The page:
AUSTRALIA DEMONSTRATES THE PLANET’S FUTURE: WATER AND CLIMATE IN THE MURRAY-DARLING BASIN (pp. 561-578)
aFenner School of Environment and Society, Australian National University, Canberra, ACT, Australia; bCrawford School of Economics and Government, Australian National University, Canberra, ACT, Australia
Contact: Jamie Pittock, e-mail: Jamie.firstname.lastname@example.org
Abstract: Australia’s rivers are among the most variable in the world and this has been a major challenge in catchments such as the Murray-Darling Basin where management has focused on increasing agricultural production while reducing risks from fluctuating water availability. Pressure for development and over-optimistic assessments of available water have resulted in over-allocation and increasing ecological decline, which has been severely exacerbated by record-breaking drought. In recent years, governments have agreed to radical policies such as the National Water Initiative 2004 and allocated substantial funds in response. Implementation is in gridlock, however, as the socio-economic implications have become clearer. Most debate is focused on the draft Murray-Darling Basin Plan due for release in mid-2010 before finalization in 2011. It will be the first Basin-wide plan and is intended to deal with inequities across borders and risks such as climate change and drought. Climate change scenarios for 2030 foresee a range of potential surface water availability outcomes, ranging from a 7% increase to a 37% decrease, yet greater water scarcity is being experienced in the current (2002+) drought with inflows reduced by 70% or more in extreme years. Contradictory policies are hindering the more open adaptation required to manage a drier future.
THE MEKONG: A DROUGHT-PRONE TROPICAL ENVIRONMENT? (pp. 579-594)
Contact: Peter Adamson, e-mail: email@example.com
Abstract: The notion of drought as a hydro-meteorological hazard in tropical monsoon regions is not perhaps one that fits naturally with conventional perceptions. The term ‘monsoon’ is commonly regarded as synonymous with torrential rainfall, moisture surplus, floods and climatic predictability. The paper seeks to dispel such perceptions in a review of recent historical events within the Lower Mekong Basin. A weak monsoon results in deficient flows and water levels that can have severe impacts upon agricultural production across the Cambodian flood plain and the delta in Viet Nam, where natural and controlled inundation is the basis of padi rice production. Lower flows also cause an increase in saline intrusion in the delta, which further reduces agricultural output. The impacts of an early end to monsoon conditions on agriculture in Thailand and Lao PDR are also revealed, which serves to emphasize the potential negative consequences of climate change which not only is expected to result in the increased inter-annual variability of regional rainfall, but also there could be impacts upon its seasonal pattern and timing. In concluding, the paper refers to building drought management capacity in the region through a climate change and adaptation initiative, including forecasting, impact assessment, and the development of management, preparedness and mitigation policies.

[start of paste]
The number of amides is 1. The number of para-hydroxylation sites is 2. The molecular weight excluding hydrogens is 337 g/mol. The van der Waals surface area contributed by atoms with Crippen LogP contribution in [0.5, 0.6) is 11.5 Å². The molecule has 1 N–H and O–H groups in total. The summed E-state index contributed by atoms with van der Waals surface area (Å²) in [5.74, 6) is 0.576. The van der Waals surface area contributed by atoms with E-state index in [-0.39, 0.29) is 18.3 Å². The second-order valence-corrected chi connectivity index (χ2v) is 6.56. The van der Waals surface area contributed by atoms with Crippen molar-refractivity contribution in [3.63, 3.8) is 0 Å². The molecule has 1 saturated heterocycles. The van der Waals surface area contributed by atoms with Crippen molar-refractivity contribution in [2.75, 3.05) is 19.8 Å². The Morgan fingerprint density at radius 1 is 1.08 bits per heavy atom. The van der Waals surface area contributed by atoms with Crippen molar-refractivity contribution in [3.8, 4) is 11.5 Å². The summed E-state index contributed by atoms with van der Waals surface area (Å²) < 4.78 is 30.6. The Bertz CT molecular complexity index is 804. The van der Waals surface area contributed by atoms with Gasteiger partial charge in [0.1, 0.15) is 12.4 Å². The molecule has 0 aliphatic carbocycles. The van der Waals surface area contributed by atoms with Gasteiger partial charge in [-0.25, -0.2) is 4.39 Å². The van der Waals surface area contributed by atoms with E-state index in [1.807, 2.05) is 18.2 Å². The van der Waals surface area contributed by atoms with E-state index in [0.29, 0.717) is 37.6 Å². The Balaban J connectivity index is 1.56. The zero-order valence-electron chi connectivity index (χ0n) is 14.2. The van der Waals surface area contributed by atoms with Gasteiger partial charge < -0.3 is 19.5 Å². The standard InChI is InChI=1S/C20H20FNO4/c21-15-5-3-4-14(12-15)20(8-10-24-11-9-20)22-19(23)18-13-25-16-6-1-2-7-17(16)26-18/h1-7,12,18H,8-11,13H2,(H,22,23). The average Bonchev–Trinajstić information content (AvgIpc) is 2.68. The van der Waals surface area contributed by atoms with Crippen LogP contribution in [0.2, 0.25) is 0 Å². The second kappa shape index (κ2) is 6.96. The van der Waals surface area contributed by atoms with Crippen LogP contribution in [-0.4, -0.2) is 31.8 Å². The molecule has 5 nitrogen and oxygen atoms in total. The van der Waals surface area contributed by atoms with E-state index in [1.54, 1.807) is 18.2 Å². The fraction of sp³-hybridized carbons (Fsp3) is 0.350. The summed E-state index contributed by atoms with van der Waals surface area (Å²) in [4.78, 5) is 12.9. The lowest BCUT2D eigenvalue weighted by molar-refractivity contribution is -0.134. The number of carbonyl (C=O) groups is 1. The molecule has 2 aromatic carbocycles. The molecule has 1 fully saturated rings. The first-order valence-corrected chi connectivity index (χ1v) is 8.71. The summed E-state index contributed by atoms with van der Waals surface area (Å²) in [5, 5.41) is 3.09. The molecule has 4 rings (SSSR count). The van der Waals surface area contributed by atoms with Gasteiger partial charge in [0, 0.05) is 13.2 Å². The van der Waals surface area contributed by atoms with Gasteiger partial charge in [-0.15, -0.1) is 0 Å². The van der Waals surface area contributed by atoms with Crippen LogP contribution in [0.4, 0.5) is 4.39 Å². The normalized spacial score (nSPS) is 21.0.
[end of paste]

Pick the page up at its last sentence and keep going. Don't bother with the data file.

ADAPTATION TO RAINFALL VARIABILITY AND UNPREDICTABILITY: NEW DIMENSIONS OF OLD CHALLENGES AND OPPORTUNITIES (pp. 595-612)